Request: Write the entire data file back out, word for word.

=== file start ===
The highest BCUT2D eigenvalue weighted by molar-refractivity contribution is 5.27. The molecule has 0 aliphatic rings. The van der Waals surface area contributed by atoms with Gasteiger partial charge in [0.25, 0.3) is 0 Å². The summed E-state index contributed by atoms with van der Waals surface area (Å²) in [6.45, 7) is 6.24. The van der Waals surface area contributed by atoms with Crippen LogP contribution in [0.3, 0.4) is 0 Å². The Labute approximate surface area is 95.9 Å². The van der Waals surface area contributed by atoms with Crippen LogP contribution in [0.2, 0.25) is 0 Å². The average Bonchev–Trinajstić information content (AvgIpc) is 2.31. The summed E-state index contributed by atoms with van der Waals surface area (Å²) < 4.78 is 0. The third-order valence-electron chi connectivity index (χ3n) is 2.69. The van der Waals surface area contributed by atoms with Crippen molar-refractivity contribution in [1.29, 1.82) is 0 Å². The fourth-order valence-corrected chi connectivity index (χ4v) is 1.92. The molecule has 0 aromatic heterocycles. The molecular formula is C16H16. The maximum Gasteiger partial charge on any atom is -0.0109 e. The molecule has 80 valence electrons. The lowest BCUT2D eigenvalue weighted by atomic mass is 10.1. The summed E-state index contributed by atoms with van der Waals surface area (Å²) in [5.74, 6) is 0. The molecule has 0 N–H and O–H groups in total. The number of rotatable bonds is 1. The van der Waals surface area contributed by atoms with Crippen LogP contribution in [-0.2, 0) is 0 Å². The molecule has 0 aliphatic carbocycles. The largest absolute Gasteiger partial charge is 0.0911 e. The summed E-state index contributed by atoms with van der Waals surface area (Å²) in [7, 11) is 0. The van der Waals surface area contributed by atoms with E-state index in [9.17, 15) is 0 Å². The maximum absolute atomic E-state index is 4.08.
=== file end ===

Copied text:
The highest BCUT2D eigenvalue weighted by molar-refractivity contribution is 5.27. The molecule has 0 aliphatic rings. The van der Waals surface area contributed by atoms with Gasteiger partial charge in [0.25, 0.3) is 0 Å². The summed E-state index contributed by atoms with van der Waals surface area (Å²) in [6.45, 7) is 6.24. The van der Waals surface area contributed by atoms with Crippen LogP contribution in [0.3, 0.4) is 0 Å². The Labute approximate surface area is 95.9 Å². The van der Waals surface area contributed by atoms with Crippen LogP contribution in [0.2, 0.25) is 0 Å². The average Bonchev–Trinajstić information content (AvgIpc) is 2.31. The summed E-state index contributed by atoms with van der Waals surface area (Å²) < 4.78 is 0. The third-order valence-electron chi connectivity index (χ3n) is 2.69. The van der Waals surface area contributed by atoms with Crippen molar-refractivity contribution in [1.29, 1.82) is 0 Å². The fourth-order valence-corrected chi connectivity index (χ4v) is 1.92. The molecule has 0 aromatic heterocycles. The molecular formula is C16H16. The maximum Gasteiger partial charge on any atom is -0.0109 e. The molecule has 80 valence electrons. The lowest BCUT2D eigenvalue weighted by atomic mass is 10.1. The summed E-state index contributed by atoms with van der Waals surface area (Å²) in [5.74, 6) is 0. The molecule has 0 N–H and O–H groups in total. The number of rotatable bonds is 1. The van der Waals surface area contributed by atoms with Crippen LogP contribution in [-0.2, 0) is 0 Å². The molecule has 0 aliphatic carbocycles. The largest absolute Gasteiger partial charge is 0.0911 e. The summed E-state index contributed by atoms with van der Waals surface area (Å²) in [7, 11) is 0. The van der Waals surface area contributed by atoms with E-state index in [9.17, 15) is 0 Å². The maximum absolute atomic E-state index is 4.08.